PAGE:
Kanawha's system was flawed, Canterbury said, but it was not unique to the state's largest county. The state Supreme Court had already been working on a universal filing system, he said, and Webster's case merely accelerated the timeline by about six months.
The four vendors currently serving the state's 55 counties will eventually be replaced by one, Software Systems of Morgantown, which will partner with On-Line Information Services of Mobile, Ala. They'll work with the courts and the State Bar to train lawyers before e-filing becomes mandatory.
Canterbury says the goal is to have WVeFile online by the end of 2015.
The state will absorb conversion costs. Canterbury said WVeFile will save counties money because they won't have to pay licensing and maintenance fees or fund upgrades to hardware, software and wiring, and they'll use far less paper.
In time, boxes will be unpacked and scanned into electronic documents that are searchable by key words. The paper will be reviewed by archivists to ensure historically significant documents aren't lost, and most will be destroyed once they've been digitally scanned and backed up for preservation.
The pilot project is expected to cost between $500,000 and $700,000, Canterbury said, depending up on the condition of the hardware currently in place. Combined with other upfront costs, he said, WVeFile is likely to cost "a couple million dollars."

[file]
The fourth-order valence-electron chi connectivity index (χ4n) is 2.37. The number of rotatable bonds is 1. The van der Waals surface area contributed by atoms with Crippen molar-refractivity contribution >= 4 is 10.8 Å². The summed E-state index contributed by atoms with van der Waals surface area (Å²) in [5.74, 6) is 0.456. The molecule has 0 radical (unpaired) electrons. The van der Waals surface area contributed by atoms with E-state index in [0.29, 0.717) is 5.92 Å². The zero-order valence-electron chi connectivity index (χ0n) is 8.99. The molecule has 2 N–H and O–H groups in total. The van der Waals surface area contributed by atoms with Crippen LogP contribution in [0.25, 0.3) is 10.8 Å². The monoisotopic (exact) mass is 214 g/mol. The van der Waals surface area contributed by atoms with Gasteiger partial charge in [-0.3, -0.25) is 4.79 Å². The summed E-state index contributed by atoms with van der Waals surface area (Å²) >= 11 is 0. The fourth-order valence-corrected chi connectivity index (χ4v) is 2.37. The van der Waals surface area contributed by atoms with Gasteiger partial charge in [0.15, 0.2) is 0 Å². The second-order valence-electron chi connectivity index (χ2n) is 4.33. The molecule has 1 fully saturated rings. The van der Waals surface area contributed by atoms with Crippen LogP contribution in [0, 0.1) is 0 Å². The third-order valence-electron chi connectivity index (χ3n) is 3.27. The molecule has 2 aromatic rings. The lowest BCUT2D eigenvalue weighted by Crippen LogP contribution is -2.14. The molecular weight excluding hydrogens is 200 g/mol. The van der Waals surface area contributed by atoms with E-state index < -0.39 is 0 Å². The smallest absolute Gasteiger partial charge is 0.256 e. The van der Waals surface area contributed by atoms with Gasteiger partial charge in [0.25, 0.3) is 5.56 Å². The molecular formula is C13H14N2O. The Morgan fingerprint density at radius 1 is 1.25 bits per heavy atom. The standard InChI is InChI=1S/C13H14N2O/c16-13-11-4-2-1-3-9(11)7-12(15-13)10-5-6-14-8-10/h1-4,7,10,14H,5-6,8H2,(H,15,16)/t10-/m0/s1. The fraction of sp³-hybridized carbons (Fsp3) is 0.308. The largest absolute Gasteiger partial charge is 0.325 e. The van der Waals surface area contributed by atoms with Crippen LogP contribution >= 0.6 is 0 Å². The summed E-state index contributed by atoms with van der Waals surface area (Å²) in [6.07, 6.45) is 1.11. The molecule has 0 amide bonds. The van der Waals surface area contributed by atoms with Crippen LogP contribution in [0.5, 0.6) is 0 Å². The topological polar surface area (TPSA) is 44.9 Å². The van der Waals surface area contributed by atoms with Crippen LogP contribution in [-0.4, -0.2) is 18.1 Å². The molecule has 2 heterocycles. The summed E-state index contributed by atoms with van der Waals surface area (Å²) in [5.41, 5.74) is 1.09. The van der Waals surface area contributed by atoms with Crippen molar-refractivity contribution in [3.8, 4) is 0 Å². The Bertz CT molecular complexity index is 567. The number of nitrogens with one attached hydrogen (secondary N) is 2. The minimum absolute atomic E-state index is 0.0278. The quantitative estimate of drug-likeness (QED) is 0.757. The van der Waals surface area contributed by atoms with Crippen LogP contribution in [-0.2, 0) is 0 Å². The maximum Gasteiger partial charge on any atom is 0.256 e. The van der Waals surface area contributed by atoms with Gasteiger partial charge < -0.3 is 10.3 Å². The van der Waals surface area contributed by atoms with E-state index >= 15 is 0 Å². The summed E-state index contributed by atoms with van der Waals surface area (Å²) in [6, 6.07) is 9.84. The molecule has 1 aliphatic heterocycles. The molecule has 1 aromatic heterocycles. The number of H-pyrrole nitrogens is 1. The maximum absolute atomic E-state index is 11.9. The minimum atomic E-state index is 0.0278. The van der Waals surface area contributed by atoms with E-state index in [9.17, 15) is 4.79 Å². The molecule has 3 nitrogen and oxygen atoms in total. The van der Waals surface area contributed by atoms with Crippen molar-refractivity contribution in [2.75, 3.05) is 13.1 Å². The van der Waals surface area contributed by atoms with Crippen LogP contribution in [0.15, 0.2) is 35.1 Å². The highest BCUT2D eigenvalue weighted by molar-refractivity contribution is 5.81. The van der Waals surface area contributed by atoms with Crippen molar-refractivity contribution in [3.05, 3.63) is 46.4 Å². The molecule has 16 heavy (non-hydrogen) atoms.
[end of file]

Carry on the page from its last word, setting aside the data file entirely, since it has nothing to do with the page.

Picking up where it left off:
In Alabama, one of the few states with a statewide e-filing system, court records are publicly accessible under a fee structure. The base price for Alacourt access is $84 a month for a single user, and fees increase with the number of account users and searches. Although Alacourt doesn't offer one-day access, the public can search a single name for $9.99.
Canterbury said an important part of West Virginia's system is that users will be able to print documents free of charge. State law requires circuit clerks to charge $1 a page for copies picked up in the office and $2 a page for faxes.
Lawyers won't pay filing fees during the pilot project, Canterbury said. The Supreme Court could decide to keep the service free for attorneys or set rates once they create a fee structure for the public.
While the court needs to recoup the investment, Canterbury said, it also wants the system to be affordable.
The Press Association says it supports all efforts to make government more transparent and public records more accessible
"A reasonable flat fee for unlimited 24-hour access, with no additional charges for downloading, etc., certainly sounds like a workable concept, but 'reasonable' is strictly tied to the value of the access," Smith said. "If most detailed inquiries would still require a visit to the courthouse, then there is little value for the media, or probably the public."